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Heather Mills - Amputee Forum
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naylor

cavitys in stump

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hi there folks went to wound care clinic yesterday they found two cavitys in my stump they put a probe up them and released a lot of fluid they have put something like velcro with silver in the to promote healing they say they cannot say whether it will heal or not the district nurses have been dressing it wrong hope fully it will heal now they have released some fliund i was afraid that they said it would have to go above knee but they said they cannot say that has any one else had anything of this sort if so please send me your messages

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Hi Ian

It doesn't sound too good at the moment, does it? I'm glad you've got the best of care - your district nurses sound as though they know exactly what they're doing. Also, you're in the best place too - at home. :) All I can say is to just try and keep smiling...and to keep letting us know how you're getting on.

Take care

Lizzie :)

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hi there folks went to wound care clinic yesterday they found two cavity's in my stump they put a probe up them and released a lot of fluid they have put something like velcro with silver in the to promote healing they say they cannot say whether it will heal or not the district nurses have been dressing it wrong hope fully it will heal now they have released some fliund i was afraid that they said it would have to go above knee but they said they cannot say that has any one else had anything of this sort if so please send me your messages

Hi naylor,

Following my post amp infection (MRSA) and subsequent further surgery, it was discovered that I too had two very deep tracts (sinuses) which, if they had not healed would have resulted in further surgery and possible above the knee amputation.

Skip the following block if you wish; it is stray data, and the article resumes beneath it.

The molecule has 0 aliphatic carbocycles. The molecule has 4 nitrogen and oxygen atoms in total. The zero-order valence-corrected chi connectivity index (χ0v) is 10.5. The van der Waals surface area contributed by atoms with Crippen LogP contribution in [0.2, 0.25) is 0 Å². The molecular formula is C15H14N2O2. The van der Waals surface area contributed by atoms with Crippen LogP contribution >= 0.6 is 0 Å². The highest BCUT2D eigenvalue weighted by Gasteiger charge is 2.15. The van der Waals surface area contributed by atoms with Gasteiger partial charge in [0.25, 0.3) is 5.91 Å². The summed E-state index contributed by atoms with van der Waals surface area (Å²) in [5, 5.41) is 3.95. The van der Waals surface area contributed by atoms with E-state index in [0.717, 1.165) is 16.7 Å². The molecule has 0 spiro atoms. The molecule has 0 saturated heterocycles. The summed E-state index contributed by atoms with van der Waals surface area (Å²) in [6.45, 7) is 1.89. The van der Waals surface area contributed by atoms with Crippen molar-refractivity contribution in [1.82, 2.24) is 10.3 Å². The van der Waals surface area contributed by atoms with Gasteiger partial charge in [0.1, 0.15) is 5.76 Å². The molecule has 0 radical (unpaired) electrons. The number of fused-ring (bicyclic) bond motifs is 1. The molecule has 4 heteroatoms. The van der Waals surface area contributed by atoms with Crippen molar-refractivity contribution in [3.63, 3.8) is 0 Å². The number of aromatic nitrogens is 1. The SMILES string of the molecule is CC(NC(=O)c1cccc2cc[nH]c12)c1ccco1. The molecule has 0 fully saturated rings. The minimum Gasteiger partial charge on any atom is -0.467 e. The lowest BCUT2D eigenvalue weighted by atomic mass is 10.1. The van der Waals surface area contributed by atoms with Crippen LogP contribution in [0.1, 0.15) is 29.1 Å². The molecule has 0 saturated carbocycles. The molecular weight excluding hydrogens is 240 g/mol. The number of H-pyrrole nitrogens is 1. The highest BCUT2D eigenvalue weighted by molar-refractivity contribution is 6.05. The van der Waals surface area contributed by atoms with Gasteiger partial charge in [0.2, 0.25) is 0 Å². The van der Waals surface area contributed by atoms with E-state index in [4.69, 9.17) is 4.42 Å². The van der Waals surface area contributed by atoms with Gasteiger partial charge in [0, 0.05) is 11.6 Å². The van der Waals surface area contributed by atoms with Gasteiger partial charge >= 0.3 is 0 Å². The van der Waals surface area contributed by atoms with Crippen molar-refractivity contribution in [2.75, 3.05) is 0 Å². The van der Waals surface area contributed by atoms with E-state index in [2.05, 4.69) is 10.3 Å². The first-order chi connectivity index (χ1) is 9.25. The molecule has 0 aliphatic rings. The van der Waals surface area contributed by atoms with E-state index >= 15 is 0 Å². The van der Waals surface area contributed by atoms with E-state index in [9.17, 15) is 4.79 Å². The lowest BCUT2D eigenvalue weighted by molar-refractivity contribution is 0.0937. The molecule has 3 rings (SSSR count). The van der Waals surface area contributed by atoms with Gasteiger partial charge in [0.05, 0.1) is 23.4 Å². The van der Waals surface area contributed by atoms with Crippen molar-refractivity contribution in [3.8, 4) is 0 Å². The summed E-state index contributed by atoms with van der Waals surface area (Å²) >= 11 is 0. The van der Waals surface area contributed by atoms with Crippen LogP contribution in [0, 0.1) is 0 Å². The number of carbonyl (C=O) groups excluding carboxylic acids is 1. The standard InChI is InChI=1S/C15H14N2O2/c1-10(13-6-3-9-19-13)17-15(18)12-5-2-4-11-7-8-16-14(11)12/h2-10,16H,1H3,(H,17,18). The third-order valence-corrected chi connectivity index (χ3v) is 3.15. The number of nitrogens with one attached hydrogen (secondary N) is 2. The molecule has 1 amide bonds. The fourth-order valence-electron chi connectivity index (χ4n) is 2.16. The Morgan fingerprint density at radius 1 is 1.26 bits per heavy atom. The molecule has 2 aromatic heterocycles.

These tracts were so deep that a probe pushed into the hole would pass right through beyond the bone and almost the full depth of the residual limb.

The main concern was that they healed from the bottom up-wards, and not close over at the top leaving a site for further infection.

My consultant was so concerned about this, that he personally devised the procedure for the nurses to follow in dressing these.

Every day the nurse would take a length of ribbon gauze, soak it in betadine (antiseptic) and pack the tracts using a probe to push the gauze right down to the very bottom. This was acting as an antiseptic wick, capillary draining any remaining gunge out of there and thus preventing any further infection.

In the early stages it hurt like hell and I needed to have morphine in order to withstand the pain.

This procedure was done every day for a month, but such was the concern that they got right to the bottom of these tracts that I manged to cope with the pain.

Eventually it became obvious that the tracts were healing and remaining infection free, eventually so little gauze was being inserted that we were able to discontinue the dressing and let them heal over, and now everything is fine.

I'm thankful to my consultant for his prompt action, and with hindsight I have to say a month of pain was a small price to pay to keep my knee.

The point I'm trying to make is:

It's very important that someone in the care staff is aware of the consequences of getting this wrong and you need to be absolutely certain that the correct treatment is being given. Ask some questions, find out exactly what they are trying to do, and what they expect the results to be, if needs be, kick up a fuss until you are satisfied.

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The main concern was that they healed from the bottom up-wards, and not close over at the top leaving a site for further infection.